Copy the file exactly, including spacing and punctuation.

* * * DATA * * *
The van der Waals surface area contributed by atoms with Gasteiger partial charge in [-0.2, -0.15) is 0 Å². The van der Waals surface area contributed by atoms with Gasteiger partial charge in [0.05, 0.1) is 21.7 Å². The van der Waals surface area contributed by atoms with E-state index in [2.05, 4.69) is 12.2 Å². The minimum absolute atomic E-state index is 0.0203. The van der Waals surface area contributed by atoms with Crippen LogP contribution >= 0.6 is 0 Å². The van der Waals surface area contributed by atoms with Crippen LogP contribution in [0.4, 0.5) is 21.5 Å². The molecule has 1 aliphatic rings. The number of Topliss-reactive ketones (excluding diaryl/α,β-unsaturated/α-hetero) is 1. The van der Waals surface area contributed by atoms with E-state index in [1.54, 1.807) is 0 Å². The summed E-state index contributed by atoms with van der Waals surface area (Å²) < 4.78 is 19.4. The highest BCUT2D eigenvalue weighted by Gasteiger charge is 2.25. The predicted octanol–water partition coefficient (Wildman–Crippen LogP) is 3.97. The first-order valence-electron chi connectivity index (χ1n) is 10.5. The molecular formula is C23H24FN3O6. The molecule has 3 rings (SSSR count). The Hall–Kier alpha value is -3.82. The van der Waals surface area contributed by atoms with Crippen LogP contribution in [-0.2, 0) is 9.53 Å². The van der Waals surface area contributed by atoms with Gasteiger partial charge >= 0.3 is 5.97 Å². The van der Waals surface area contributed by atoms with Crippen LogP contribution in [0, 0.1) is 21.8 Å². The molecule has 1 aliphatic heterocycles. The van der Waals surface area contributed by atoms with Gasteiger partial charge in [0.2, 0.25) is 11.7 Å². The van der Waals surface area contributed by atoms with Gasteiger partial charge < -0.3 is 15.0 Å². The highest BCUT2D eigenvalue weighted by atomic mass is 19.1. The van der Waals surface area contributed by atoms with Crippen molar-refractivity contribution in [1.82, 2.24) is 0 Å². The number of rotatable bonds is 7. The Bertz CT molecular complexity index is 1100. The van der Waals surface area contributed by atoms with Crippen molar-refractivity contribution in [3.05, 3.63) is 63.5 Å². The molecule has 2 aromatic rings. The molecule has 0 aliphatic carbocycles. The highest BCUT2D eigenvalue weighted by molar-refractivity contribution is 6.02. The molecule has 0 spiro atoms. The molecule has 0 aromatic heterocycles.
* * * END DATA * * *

The van der Waals surface area contributed by atoms with Gasteiger partial charge in [-0.2, -0.15) is 0 Å². The van der Waals surface area contributed by atoms with Gasteiger partial charge in [0.05, 0.1) is 21.7 Å². The van der Waals surface area contributed by atoms with E-state index in [2.05, 4.69) is 12.2 Å². The minimum absolute atomic E-state index is 0.0203. The van der Waals surface area contributed by atoms with Crippen LogP contribution >= 0.6 is 0 Å². The van der Waals surface area contributed by atoms with Crippen LogP contribution in [0.4, 0.5) is 21.5 Å². The molecule has 1 aliphatic rings. The number of Topliss-reactive ketones (excluding diaryl/α,β-unsaturated/α-hetero) is 1. The van der Waals surface area contributed by atoms with E-state index in [1.54, 1.807) is 0 Å². The summed E-state index contributed by atoms with van der Waals surface area (Å²) < 4.78 is 19.4. The highest BCUT2D eigenvalue weighted by Gasteiger charge is 2.25. The predicted octanol–water partition coefficient (Wildman–Crippen LogP) is 3.97. The first-order valence-electron chi connectivity index (χ1n) is 10.5. The molecular formula is C23H24FN3O6. The molecule has 3 rings (SSSR count). The Hall–Kier alpha value is -3.82. The van der Waals surface area contributed by atoms with Crippen LogP contribution in [-0.2, 0) is 9.53 Å². The van der Waals surface area contributed by atoms with Gasteiger partial charge >= 0.3 is 5.97 Å². The van der Waals surface area contributed by atoms with Crippen LogP contribution in [0, 0.1) is 21.8 Å². The molecule has 1 aliphatic heterocycles. The van der Waals surface area contributed by atoms with Gasteiger partial charge in [0.2, 0.25) is 11.7 Å². The van der Waals surface area contributed by atoms with Gasteiger partial charge < -0.3 is 15.0 Å². The highest BCUT2D eigenvalue weighted by atomic mass is 19.1. The van der Waals surface area contributed by atoms with Crippen molar-refractivity contribution in [1.82, 2.24) is 0 Å². The number of rotatable bonds is 7. The Bertz CT molecular complexity index is 1100. The van der Waals surface area contributed by atoms with Crippen molar-refractivity contribution in [3.05, 3.63) is 63.5 Å². The molecule has 2 aromatic rings. The molecule has 0 aliphatic carbocycles. The highest BCUT2D eigenvalue weighted by molar-refractivity contribution is 6.02. The molecule has 0 spiro atoms. The molecule has 0 aromatic heterocycles.